When talking about Cigars in a general sense, they are all pretty much the same in appearance - long and cylinder shaped. This 'tube' shape is most often referred to as a parejo, the Spanish meaning being 'flush', 'even' or 'straight', which consists of straight sides and a rounded head. The other shape is the figurado that is basically any shape of cigar that is not a parejo.
Over the years, manufacturers have further built on the figurado shape and made them into Torpedos, Belicosos, Pyramids, Perfectos and Solomons just to name a few.
When the cigar is properly described, the shape is measured by length and diameter. The length is measured in inches but the diameter is actually measured by its ring gauge which is a unit of measurement divisible by 64. I know this sounds strange and odd but keep in ind that a 64 ring gauge is equal to 1 inch in diameter. For example, a ring gauge of 48 would be 3/4 of an inch in diameter ( 48/64 ).
The below list is a small list of the majority of 'classic' vitola's. It is true that some Robusto's are 52 ring gauge or some Churchills are 7.5 inches long - but for simplicity sake we have included the more 'average' cigar sizes available.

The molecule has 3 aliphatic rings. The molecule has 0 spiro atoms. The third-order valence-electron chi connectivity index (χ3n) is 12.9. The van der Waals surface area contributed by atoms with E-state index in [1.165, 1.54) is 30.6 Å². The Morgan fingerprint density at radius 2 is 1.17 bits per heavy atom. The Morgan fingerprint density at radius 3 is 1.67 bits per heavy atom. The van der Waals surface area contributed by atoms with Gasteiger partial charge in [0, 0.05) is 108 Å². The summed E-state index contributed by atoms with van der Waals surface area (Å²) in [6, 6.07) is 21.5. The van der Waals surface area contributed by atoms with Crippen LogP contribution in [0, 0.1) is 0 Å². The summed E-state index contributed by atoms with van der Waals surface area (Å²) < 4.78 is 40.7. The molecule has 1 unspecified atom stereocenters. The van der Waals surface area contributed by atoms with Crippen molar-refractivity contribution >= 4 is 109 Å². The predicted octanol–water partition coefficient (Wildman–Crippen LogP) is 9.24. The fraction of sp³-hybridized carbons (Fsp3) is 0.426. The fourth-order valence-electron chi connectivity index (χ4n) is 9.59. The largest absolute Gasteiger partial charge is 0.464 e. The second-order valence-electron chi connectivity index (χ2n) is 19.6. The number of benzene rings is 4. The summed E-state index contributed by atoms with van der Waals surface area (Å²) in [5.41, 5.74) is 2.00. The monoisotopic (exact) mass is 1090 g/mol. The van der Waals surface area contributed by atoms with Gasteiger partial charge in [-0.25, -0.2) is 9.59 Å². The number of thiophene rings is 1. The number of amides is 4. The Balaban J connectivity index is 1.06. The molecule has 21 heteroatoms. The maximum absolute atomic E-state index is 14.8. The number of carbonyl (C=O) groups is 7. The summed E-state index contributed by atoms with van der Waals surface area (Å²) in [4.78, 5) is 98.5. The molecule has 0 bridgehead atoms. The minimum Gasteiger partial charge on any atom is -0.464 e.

- Churchill: (7x48)
- Corona: (5.5x42) - (6x44)
- Double Corona: (7.5x49) - (8x52)
- Lonsdale: (6.25x42) - (7x44)
- Panatela: (5x38) - (6x38)
- Petite Corona: (4.5x40) - (4.5x42)
- Robusto: (4.5x50) - (5.5x50)
- Toro, Corona, Gordo: (5x46) - (6x50)
- Culebra: 3 panatelas twisted together
- Diadema: (8x40) - (8x54) (closed and tapered head)
- Pyramid: (6x40) - (7x54) (sharply tapered head and larger foot)
- Torpedo: (6x40) - (7x54) (closed foot and a pointed head)
- Belicoso: (5x50) - (5.5x50) (tapered head)
- Perfecto: (4.5x38) - (9x48) (closed foot, a round head, and a bulge in the middle)